A common kidney infection is pyelonephritis, a type of urinary tract infection that affects one or both kidneys. Your urinary tract is your body’s drainage system for removing wastes and extra water and includes your bladder, ureters, urethra and kidneys.
- Bacteria or viruses cause kidney infection, and the infection may begin in the bladder, move up into the kidneys or can be carried through the bloodstream from other parts of the body. When a urinary tract infection does not move into the kidneys, it is called cystitis.
- People who are most at risk for kidney infections, already have a bladder infection or have a structural or anatomic problem in the urinary tract that may block the flow of urine from the kidneys into the bladder.
- A kidney stone or an enlarged prostrate are two structural problems that can block the flow of urine to the bladder. This blockage can cause a back up, also known as reflux, into the kidneys. Pregnant women, people with diabetes or a weakened immune system are also at increased risk of this reflux.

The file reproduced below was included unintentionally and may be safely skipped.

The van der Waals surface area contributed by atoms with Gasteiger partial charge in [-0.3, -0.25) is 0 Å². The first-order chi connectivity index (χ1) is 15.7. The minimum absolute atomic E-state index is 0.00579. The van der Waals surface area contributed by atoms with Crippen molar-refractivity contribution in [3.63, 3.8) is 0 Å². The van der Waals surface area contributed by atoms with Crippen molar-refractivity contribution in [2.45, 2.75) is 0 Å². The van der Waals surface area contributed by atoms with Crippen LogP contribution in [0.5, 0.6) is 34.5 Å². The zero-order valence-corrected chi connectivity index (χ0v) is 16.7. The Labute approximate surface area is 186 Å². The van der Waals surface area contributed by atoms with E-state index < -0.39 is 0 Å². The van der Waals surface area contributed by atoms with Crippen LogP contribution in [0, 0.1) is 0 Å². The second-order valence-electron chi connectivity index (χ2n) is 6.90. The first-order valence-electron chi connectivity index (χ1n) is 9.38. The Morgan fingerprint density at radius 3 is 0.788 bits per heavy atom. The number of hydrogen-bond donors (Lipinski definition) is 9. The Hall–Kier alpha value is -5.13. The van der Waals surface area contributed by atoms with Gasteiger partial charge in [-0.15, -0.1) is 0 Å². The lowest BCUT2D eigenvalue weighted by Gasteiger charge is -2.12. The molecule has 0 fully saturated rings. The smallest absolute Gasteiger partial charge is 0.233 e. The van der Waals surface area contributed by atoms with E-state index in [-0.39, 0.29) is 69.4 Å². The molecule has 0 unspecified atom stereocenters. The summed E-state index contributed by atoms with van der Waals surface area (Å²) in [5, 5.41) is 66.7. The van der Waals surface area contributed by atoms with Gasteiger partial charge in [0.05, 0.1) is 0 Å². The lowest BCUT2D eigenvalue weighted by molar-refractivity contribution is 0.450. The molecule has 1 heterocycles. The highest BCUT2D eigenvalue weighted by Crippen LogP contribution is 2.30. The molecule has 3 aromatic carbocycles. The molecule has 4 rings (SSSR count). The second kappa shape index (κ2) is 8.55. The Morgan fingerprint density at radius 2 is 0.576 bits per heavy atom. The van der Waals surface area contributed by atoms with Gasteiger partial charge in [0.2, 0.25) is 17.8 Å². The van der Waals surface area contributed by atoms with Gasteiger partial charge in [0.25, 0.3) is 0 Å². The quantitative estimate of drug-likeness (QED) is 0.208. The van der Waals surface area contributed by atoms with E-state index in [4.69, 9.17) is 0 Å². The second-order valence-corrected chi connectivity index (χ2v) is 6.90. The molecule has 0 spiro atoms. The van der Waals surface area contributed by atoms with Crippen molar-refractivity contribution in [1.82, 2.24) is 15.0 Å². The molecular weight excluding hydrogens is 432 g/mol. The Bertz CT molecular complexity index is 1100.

- Like many infections, you may experience fever, chills, vomiting, and nausea. With a kidney infection there may also be back, side and groin pain and frequent, painful urination.
Most people with kidney infections do not experience complications if treated with antibiotics. However, in some rare cases, kidney infection can result in kidney scars which can lead to chronic kidney disease, high blood pressure and kidney failure. This is more common in people with kidney stones, repeated kidney infections or kidney disease from other causes. Infection in the kidneys can also spread into the bloodstream—a serious condition called sepsis.